Saturday, 18 October 1997

Features of Blown Youth by Raimondo Cortese , Oct 18, 1997


Features of Blown Youth by Raimondo Cortese
By Ranters Theatre
 Economiser until Nov 1, 1997
Reviewed by KH around Oct 17, 1997

Being cool is a painful dead-end. Raimondo Cortese's play, Features of Blown Youth, highlights the tragedy of a group of young people leading pointless lives.

We sit voyeuristically peering at the shattered existences of these characters most of whom live in a huge, inner-city grubby dive. They are all aimless, they all abuse themselves and each other in turn and each is helplessly infatuated with another.

Dove (Tess Masters) is an insecure junkie stripper with romantic ideals and a new bimbo, Rot (Torquil Neilson). Isabel, a jaded student, is hooked on Dove. Guido (Arthur Angel) is like Vivian from The Young Ones. He is violent, offensive and wildly jealous of about his peppy dope-head girlfriend, Syv (Beth Buchanan). Harriet, the pseudo-artist, is smitten with Oron (Patrick Moffatt) who is by far the most interesting character.

Moffatt is consistently exceptional as the directionless intellectual who hovers, patronises and sharpens his wits on others' ignorance.  Oron's inability to harness the power of his mind is his downfall. He remains in low gear.

Cortese has a great facility for swift dialogue and well-observed characters. He satirises the silliness of half-baked philosophy and floods with harsh light the self- indulgence of those who think being decadent and screwed up is interesting. One wonders though, late in the second half, whether an audience can be shocked any more.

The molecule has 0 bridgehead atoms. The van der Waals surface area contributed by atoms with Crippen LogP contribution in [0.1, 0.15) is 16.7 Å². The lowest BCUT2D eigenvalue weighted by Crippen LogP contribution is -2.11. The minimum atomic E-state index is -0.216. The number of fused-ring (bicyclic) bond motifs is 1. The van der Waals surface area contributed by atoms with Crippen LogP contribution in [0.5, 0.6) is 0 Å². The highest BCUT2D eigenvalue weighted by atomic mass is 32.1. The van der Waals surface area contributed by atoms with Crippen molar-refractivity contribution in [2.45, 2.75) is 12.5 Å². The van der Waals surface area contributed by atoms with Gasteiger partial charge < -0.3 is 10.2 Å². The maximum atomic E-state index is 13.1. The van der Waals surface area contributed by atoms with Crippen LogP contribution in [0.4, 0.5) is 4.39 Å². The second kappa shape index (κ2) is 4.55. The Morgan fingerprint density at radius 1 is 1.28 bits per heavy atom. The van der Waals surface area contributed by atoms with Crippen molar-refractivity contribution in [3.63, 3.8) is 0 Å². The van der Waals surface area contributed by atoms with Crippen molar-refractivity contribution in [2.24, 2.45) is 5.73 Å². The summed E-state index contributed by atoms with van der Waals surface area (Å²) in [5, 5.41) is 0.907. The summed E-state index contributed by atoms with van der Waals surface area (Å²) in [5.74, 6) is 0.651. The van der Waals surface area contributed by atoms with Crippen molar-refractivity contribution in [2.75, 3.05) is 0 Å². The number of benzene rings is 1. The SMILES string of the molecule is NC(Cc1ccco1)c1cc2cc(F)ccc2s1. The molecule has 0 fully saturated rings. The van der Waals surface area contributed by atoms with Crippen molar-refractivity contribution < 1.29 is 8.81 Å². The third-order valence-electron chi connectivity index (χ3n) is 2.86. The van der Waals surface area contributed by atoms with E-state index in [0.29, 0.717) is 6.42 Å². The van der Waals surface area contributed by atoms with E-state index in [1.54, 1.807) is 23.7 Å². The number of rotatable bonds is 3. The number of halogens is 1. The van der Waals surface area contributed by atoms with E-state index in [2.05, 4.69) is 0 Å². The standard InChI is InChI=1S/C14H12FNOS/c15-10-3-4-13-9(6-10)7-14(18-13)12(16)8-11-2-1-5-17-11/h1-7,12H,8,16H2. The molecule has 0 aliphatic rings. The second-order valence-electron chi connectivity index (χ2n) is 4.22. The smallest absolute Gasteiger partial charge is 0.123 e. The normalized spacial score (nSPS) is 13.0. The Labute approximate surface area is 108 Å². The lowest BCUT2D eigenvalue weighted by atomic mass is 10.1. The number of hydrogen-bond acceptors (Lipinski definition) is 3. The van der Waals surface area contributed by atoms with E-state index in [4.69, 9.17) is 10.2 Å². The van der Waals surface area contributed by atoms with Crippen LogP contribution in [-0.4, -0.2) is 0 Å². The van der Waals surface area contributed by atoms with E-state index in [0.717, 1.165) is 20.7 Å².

Director, Adriano Cortese keeps the pace up and scenes move smoothly between rooms that have a grungy, hyper-real design by Dan Potra. The whole is accompanied by unobtrusively effective music by Kim Salmon.

The plot pivots in an excellent scene at the end of the first half when Strawberry, the new spivvy landlord and pimp arrives and tips the delicate balance of their lives. The outcomes of this intrusion are myriad and to some degree unexpected.

The young people may have thought their lives were interestingly decadent but Strawberry is the real thing: dangerous, dissolute and exploitative. These confused, deceived people are fair game for one so unscrupulous.

The question is whether every piece of theatre about youth must be centred on the dank, bleak existential dilemmas of an inner-urban crisis ridden youth. Grunge theatre is all we are getting - even if this is a good version of it.

KATE HERBERT

Raised by Wolves by Handspan Theatre, Oct 18, 1997


Raised by Wolves by Handspan Theatre
Victoria Dock Shed 14 until Oct 21, 1997
Reviewed by KH around 17 Oct, 1997

There is a moment when we realise we have turned into our parents. Mine was during Raised by Wolves when my uppermost thought was, "TURN DOWN THE MUSIC! MY EARS ARE BLEEDING!"

Handspan and director David Bell have collaborated with popular band Regurgitator in this project that is essentially a rave party plus some visual theatre. There are a few extraordinary elements. The first is the location in a disused shed at Victoria Dock under a full moon.

Inside, hordes of mainly very young people milled about anticipating where the action might begin. Banks of video screens, coke machines and scaffolding broke up the space. Shipping containers acted as platforms for puppeteers, actors and the live band. Huge cherry-pickers decked with fluorescent lights, prowled the space.

 The walls are chequered with more multi-coloured fluoro tubes which form the words "LIVE' then later "DIE". At one end of the shed a huge demon head with spinning eyes screamed at us. At the other, a flaming Picasso portrait burned.